Saturday, May 8, 2021

The Big Mouth


"I didn't have to work till I was three.  But after that, I never stopped."
  -- Martha Raye

Martha Raye was born Margy Reed in Butte, Montana on August 27, 1916.  She was the daughter of Peter and Maybelle Reed, a vaudeville act known as "Reed and Hooper."  Martha joined the act when she was just three years old, performing with her brother Bud.  The siblings proved so popular on stage that their parents renamed the act "Margie and Bud."

Raye was a gifted actress and vocalist.  In 1934, she made her Broadway debut in the musical Calling All Stars.  After a successful run, she made her way to Hollywood, where it didn't take long to find work.  Her first screen role was in the 1934 short A Nite in the Nite Club.  Two years later, she signed with Paramount and made her feature film debut in the 1936 motion picture Rhythm on the Range with Bing Crosby.

For the next three years, Raye was a featured player on Al Jolson's weekly radio show The Lifebuoy Program, performing comedy acts and singing duets.  You can hear one program in its entirety on YouTube.

As America entered into World War 2, Raye left Hollywood and joined the USO.  It was the beginning of a lifetime of service in support of the troops that would ultimately define her career.  Throughout World War 2, the Korean War and later Vietnam, Raye went on several tours overseas to entertain the troops, earning the nickname "Colonel Maggie" along the way.  It wasn't always easy on her though, as Raye was deathly afraid of flying.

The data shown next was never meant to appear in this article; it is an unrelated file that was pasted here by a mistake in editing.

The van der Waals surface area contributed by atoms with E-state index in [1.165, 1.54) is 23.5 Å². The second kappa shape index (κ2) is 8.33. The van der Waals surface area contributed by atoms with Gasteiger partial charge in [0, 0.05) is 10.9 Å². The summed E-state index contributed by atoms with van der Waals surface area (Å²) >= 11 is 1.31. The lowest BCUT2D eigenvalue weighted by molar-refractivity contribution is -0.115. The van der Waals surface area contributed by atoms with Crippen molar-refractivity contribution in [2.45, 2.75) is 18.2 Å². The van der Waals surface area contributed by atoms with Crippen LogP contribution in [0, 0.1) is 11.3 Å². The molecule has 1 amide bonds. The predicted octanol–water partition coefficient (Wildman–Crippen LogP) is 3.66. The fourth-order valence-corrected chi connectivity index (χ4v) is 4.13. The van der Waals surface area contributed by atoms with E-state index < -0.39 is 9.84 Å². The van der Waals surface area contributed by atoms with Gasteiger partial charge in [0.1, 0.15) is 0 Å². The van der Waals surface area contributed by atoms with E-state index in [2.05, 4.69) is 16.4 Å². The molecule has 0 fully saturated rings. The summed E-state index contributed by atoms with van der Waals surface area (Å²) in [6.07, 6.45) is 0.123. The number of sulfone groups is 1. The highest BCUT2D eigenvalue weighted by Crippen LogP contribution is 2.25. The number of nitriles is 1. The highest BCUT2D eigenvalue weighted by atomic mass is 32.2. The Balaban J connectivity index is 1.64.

Between wars, Raye returned to Hollywood and the world of television.  The Martha Raye Show, a variety series, premiered in 1954 and ran for two seasons.  She was cast opposite former boxer Rocky Graziano, playing her boyfriend on the series.  It featured such notable guest stars as Zsa Zsa Gabor and Cesar Romero.

The series was canceled in 1956, at the same time that Raye's marriage to Edward Begley, her fifth husband, ended in divorce.  Coupled with a series of health issues, she attempted to commit suicide on August 14, when she overdosed on sleeping pills.  She survived the attempt however, and spent several weeks recovering at the Sisters of St. Francis Hospital in Miami.  There she was given the Star of David, a St. Christopher's medal and a St. Genesius medal by well wishers.  Although she was a devout Methodist, Raye would wear the amulets faithfully for the rest of her life.  When she returned to television, she would conclude each broadcast with the phrase "goodnight, sisters," as a sign of gratitude.

In 1970, Raye appeared in the Sid and Marty Krofft feature film Pufnstuf, based on their TV series of the same name.  The Kroffts enjoyed working with Raye, and later cast her on their new series The Bugaloos (left), which premiered that fall.  Surely you remember its catchy theme song.